Our Grandmas give Christmas its nostalgic charm; weren't they, after all, the same age as Santa? Perhaps they went to the same school. 

Just look at these two Grandams. How proud they would be of this American dynasty they forged!

Grandma's Mattson (Luella's mother) and Liessman (Charles' mother) in our small kitchen on Christmas Eve 1986. Two of a Kind. Both lovely ladies, even on their bad days.  You can tell it's Christmas by the spread. See the grapes?  Fresh fruit was a Christmas treat for us. Tinned fruit cocktail in heavy syrup was the norm for the rest of the year.  It was the poor man's fruit.

Two Of A Kind

From a Poem by  Julie B. Bradstreet

Two funny beautiful ladies
That mean so much to me
May be gone from the land of the living
But with me they will always be
Because my memory holds them dearly
And my pen recalls their ways
And most of all I love them
A love that always stays
It stays inside my memory
And is often on my mind
Because ladies like my grandmas
Are rare and hard to find.

Grandma Mattson at the Piano

Uncle Marvin (ghostified by my enthusiastic flash) with Grandma Mattson tickling the ivory on her old piano. still hear her singing.

That was the piano Kim and I learned to play on. It was grandma's piano from the ranch. Never in tune (I think it and the kitchen's heater were in a relationship), its innards held a collection of dead moths and forgotten tunes.  No one could coerce a singable melody from its strings like Grandma. It knew to behave when Violet stroked its keys.  Grandma's quivering voice singing those old Montana tunes gave our Christmas Eves a magic we only realize now that we're older.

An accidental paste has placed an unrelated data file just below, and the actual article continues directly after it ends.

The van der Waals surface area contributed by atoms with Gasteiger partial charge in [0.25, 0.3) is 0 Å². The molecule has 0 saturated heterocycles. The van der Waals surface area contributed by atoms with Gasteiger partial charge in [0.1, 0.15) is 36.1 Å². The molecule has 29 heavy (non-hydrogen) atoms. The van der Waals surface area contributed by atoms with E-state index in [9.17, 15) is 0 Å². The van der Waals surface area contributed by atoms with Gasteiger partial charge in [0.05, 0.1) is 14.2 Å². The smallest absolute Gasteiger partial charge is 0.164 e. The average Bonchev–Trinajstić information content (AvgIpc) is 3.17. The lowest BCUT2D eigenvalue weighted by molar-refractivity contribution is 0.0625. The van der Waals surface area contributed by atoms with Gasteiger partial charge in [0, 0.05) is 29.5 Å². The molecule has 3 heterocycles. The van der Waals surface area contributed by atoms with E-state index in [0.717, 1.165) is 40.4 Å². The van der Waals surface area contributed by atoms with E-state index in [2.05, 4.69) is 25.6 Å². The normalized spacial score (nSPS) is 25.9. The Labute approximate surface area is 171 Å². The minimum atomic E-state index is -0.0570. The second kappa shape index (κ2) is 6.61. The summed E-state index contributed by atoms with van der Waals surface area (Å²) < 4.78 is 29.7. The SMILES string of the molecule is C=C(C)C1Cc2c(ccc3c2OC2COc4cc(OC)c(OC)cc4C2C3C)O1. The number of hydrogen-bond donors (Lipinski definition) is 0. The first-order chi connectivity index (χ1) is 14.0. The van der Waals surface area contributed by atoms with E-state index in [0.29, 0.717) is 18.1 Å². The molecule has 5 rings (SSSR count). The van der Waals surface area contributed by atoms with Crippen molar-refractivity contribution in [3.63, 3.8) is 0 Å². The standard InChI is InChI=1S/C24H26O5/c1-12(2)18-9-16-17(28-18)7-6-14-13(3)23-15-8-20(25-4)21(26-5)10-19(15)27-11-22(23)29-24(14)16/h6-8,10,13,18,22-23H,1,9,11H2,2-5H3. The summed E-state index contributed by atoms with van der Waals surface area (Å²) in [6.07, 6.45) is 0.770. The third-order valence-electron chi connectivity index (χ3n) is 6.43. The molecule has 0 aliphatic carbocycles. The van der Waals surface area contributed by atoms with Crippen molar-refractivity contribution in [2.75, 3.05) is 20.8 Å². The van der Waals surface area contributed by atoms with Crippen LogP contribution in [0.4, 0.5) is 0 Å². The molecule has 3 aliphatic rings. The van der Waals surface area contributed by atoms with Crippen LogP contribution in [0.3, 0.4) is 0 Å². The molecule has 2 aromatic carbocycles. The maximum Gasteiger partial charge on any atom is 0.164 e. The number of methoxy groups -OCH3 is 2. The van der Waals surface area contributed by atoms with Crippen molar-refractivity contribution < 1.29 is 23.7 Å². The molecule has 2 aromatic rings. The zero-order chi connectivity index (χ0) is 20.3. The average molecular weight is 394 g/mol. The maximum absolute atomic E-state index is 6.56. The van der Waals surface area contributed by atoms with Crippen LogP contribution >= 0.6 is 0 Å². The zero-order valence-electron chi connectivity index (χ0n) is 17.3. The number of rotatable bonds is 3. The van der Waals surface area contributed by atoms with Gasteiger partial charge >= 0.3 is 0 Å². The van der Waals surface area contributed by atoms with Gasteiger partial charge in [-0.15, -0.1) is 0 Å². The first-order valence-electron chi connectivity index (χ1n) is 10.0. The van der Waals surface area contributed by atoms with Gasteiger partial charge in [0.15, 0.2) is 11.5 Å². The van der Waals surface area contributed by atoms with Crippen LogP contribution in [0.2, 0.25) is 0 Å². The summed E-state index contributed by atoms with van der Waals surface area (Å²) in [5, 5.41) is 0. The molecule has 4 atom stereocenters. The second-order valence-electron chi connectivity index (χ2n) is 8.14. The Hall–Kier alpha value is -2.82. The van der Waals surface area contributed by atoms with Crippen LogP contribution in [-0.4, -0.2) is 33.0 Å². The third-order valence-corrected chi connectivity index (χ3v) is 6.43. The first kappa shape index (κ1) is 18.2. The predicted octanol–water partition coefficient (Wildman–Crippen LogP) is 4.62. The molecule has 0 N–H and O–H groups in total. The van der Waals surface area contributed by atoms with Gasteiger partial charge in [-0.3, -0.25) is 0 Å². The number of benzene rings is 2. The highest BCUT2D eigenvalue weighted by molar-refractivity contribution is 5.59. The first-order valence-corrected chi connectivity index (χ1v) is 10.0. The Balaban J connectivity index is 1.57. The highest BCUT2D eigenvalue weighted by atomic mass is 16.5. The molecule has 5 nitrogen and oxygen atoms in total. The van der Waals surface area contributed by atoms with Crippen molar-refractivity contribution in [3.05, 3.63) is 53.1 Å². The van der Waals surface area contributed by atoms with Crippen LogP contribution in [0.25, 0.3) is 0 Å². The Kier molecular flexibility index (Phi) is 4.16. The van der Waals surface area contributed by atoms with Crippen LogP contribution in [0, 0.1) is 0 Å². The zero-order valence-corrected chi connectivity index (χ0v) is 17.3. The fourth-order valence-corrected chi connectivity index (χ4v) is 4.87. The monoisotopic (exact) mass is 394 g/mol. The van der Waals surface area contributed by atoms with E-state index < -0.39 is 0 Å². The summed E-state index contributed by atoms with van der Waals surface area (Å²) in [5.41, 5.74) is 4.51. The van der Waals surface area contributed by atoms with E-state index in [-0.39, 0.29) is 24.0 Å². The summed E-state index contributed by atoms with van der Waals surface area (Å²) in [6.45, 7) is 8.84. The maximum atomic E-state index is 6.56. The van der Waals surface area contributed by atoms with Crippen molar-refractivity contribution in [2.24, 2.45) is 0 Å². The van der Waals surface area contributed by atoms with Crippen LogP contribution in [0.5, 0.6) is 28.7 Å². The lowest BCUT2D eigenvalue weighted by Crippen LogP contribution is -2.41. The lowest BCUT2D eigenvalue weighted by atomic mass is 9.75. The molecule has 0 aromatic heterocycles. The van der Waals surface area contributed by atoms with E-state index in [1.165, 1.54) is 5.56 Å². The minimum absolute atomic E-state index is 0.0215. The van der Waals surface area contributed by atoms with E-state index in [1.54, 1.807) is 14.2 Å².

Luella with the Grandmas preparing the Christmas Eve party snacks

Meanwhile in the living room....
Luke Mattson with his dad Marvin Mattson, then Lisa Williamson and Cindy Mattson.
Baby Hallie Mattson plays on the floor.  Lisa is in her bare feet meaning she had no intention of entering the kitchen.  She, like dad, had her goodies served to her.  Annette did most of the waitressing if memory serves me correctly.

There, in the photo above, for the world to see is our kerosene portable heater (the blurry object in front of Luke).  We risked death, or at least brain damage, every time we used the thing.  It was Dad's way of keeping a lid on the gas bill. Why turn up the furnace when we could heat the house the old fashion way! It's a wonder any of us survived those winters without constant and reoccurring carbon monoxide poisoning :)